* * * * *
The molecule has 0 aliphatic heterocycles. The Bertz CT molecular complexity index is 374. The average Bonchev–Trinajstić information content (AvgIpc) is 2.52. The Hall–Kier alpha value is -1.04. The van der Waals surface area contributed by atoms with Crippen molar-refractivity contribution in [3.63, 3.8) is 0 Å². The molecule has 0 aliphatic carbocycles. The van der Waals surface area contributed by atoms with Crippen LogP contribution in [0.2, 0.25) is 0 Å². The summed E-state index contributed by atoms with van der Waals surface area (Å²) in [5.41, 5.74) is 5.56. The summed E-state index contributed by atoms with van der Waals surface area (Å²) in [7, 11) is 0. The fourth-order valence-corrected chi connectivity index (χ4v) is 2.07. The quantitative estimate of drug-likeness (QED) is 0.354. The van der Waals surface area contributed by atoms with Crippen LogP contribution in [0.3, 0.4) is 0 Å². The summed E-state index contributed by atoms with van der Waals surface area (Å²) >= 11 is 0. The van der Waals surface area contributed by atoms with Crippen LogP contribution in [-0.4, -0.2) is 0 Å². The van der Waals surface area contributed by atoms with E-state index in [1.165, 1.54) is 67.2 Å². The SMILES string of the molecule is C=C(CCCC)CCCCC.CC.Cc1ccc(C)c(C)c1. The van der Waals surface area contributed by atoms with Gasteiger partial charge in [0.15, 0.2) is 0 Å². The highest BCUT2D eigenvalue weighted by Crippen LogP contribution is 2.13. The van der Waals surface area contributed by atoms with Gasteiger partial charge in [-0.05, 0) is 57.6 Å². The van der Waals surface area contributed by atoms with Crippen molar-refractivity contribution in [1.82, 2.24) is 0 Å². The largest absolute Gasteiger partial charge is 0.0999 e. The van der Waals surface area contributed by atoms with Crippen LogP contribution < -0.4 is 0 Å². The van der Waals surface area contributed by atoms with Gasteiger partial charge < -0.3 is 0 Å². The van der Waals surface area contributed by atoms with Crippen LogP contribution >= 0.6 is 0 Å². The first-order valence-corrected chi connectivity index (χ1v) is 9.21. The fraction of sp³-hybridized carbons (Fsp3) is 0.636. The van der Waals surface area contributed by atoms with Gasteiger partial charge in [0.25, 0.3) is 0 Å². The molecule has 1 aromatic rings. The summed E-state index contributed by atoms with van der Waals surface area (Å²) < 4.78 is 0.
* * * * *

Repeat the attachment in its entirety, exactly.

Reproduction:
The molecule has 0 aliphatic heterocycles. The Bertz CT molecular complexity index is 374. The average Bonchev–Trinajstić information content (AvgIpc) is 2.52. The Hall–Kier alpha value is -1.04. The van der Waals surface area contributed by atoms with Crippen molar-refractivity contribution in [3.63, 3.8) is 0 Å². The molecule has 0 aliphatic carbocycles. The van der Waals surface area contributed by atoms with Crippen LogP contribution in [0.2, 0.25) is 0 Å². The summed E-state index contributed by atoms with van der Waals surface area (Å²) in [5.41, 5.74) is 5.56. The summed E-state index contributed by atoms with van der Waals surface area (Å²) in [7, 11) is 0. The fourth-order valence-corrected chi connectivity index (χ4v) is 2.07. The quantitative estimate of drug-likeness (QED) is 0.354. The van der Waals surface area contributed by atoms with Crippen LogP contribution in [0.3, 0.4) is 0 Å². The summed E-state index contributed by atoms with van der Waals surface area (Å²) >= 11 is 0. The van der Waals surface area contributed by atoms with Crippen LogP contribution in [-0.4, -0.2) is 0 Å². The van der Waals surface area contributed by atoms with E-state index in [1.165, 1.54) is 67.2 Å². The SMILES string of the molecule is C=C(CCCC)CCCCC.CC.Cc1ccc(C)c(C)c1. The van der Waals surface area contributed by atoms with Gasteiger partial charge in [0.15, 0.2) is 0 Å². The highest BCUT2D eigenvalue weighted by Crippen LogP contribution is 2.13. The van der Waals surface area contributed by atoms with Gasteiger partial charge in [-0.05, 0) is 57.6 Å². The van der Waals surface area contributed by atoms with Crippen molar-refractivity contribution in [1.82, 2.24) is 0 Å². The largest absolute Gasteiger partial charge is 0.0999 e. The van der Waals surface area contributed by atoms with Crippen LogP contribution < -0.4 is 0 Å². The van der Waals surface area contributed by atoms with Gasteiger partial charge < -0.3 is 0 Å². The van der Waals surface area contributed by atoms with Crippen LogP contribution >= 0.6 is 0 Å². The first-order valence-corrected chi connectivity index (χ1v) is 9.21. The fraction of sp³-hybridized carbons (Fsp3) is 0.636. The van der Waals surface area contributed by atoms with Gasteiger partial charge in [0.25, 0.3) is 0 Å². The molecule has 1 aromatic rings. The summed E-state index contributed by atoms with van der Waals surface area (Å²) < 4.78 is 0.